Why You Need a Roth IRA
One of the smartest money moves a young person can make is to invest in a Roth IRA -- and setting one up is easy.
Follow the rules and any money you put into one of these retirement-savings accounts grows absolutely tax free: You won't owe Uncle Sam a dime as you let your savings accumulate, or when you cash out in retirement. Plus, an IRA is more flexible than a 401(k) and other retirement plans because you can invest it in almost whatever you want, from stocks and mutual funds to bonds and real estate.
If you haven't yet opened this gift from Uncle Sam, do it now. You have until your tax return deadline to set up and make contributions for the previous tax year. The government sets a limit on how much you can contribute to a Roth. That limit was $5,000 for 2011 and also for 2012. That means if you act before April 17, you can invest $5,000 now to count for last year, giving you a solid start to your savings. And you have until next year's tax deadline to kick in your $5,000 for 2012.
Don't let the 2007-09 stock market meltdown scare you. Stocks historically do well over the long run, so a good place to start is with a well diversified mutual fund (see Start Investing in Three Simple Steps). But if you really don't like risk, the Roth lets you save in less-volatile investments, too, such as bonds or money-market accounts. The key is to find your comfort level and get started soon.
The tax advantage
The idea of saving on your taxes may seem a tad obscure, but it really can pay off big. If a 25-year-old contributes $5,000 each year until she retires and makes an average annual return of 8% on her investment, she'll have $1.4 million saved by the time she retires at age 65. And the money is all hers -- she won't have to give the IRS a cent of it if she waits until retirement to withdraw the money. (Use this calculator to see how far your savings can take you. Enter "0" in the tax rate boxes to simulate the tax-exempt status of a Roth IRA.)
If that same 25-year-old invested that same $5,000 a year in a taxable account earning the same 8% return, she'd only have about $1 million after 40 years if her earnings were taxed at 15% federal. That's more than one-fourth less money than if she'd gone with the Roth. If she owed state taxes on the money, too, she'd be down even more.
As with any government gift, the Roth IRA comes with a few strings attached. First, you can contribute to a Roth only if you have earned income from a job. Say you're in school, you're not working and you have a little extra money left over from your student loan or your parents gave you money. You cannot put it in a Roth. Also, you cannot save more than you made. So if you worked a summer job and made only $3,000, the most you could contribute to a Roth would be $3,000.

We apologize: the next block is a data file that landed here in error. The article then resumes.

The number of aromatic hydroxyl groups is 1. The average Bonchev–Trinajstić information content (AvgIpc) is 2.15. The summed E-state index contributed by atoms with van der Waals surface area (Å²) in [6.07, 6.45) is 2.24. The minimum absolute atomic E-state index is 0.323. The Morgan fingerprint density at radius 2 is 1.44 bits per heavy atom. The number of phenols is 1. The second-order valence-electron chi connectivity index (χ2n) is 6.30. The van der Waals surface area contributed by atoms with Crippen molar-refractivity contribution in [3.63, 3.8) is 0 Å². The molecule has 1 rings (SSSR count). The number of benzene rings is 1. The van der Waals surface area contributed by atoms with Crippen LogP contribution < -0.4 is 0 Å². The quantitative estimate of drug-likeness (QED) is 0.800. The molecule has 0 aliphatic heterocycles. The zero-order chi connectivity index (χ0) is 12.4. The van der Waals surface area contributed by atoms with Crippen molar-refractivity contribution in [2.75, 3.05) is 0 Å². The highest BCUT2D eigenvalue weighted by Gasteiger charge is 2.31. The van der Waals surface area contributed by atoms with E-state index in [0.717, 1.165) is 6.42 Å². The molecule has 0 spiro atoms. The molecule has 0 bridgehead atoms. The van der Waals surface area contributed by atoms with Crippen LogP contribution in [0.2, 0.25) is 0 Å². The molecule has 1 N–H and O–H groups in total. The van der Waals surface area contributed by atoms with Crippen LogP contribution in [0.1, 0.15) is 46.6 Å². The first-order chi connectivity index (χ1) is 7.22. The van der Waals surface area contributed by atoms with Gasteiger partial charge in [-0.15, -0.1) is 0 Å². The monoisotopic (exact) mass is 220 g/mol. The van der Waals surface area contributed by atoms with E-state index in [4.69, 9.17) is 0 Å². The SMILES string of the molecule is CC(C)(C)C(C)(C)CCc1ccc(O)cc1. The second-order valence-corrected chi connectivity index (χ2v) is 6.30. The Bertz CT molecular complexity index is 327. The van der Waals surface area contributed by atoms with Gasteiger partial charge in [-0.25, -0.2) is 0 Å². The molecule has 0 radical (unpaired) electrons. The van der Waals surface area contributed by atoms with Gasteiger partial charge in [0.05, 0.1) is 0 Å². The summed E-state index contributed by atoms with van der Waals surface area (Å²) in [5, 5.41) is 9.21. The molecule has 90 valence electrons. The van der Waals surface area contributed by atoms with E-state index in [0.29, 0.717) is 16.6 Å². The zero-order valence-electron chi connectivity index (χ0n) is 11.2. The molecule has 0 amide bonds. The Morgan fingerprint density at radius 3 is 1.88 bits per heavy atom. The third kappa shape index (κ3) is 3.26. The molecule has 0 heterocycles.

It's also possible to make too much. You can contribute the full $5,000 in 2012 as long as your income falls below $110,000 if you're single, and $173,000 if you're married filing a joint tax return. The contribution limit is then phased out incrementally if you make between $110,000 and $125,000 (single) or $173,000 and $183,000 (married-joint). (See IRS Publication 590 for more on calculating your contribution.) Make more than those upper limits, and you don't have to cash out the account -- you simply cannot contribute any more money to a Roth IRA.
If you expect to exceed the Roth income limits at some point during your career, you should open a Roth now while you're young and your salary is low enough to qualify. If a 25-year-old saved $5,000 a year for only five years, then didn't contribute another dime for the next 35 years because his income was too high, that money would continue to grow -- to nearly $481,000 by the time he turned 65. That alone certainly won't be enough to retire on, but it'll be a nice tax-free bonus to his other retirement savings.
If the savings power, flexibility and tax-free status aren't enough to persuade you of the Roth's virtues, Uncle Sam throws in a few extra perks, making the Roth an indispensable tool in a young adult's financial life.
You can take money out in a pinch. Although the purpose of a Roth is to save for retirement, and your money can grow only if you leave it in the account, you can withdraw your contributions at any time, tax free and without penalty -- and you don't have to pay it back, like you do with a 401(k). Of course, it's best to leave your money in the account so you can earn more money, and you really should have a separate emergency savings account on standby, but it's nice to know the Roth is there for you if you need it.
Notice we said you can take out your contributions at any time -- not your earnings. If you withdraw any of your earnings before age 59½, you'll trigger a tax bill on the money, plus you'll have to pay a 10% penalty. Ouch.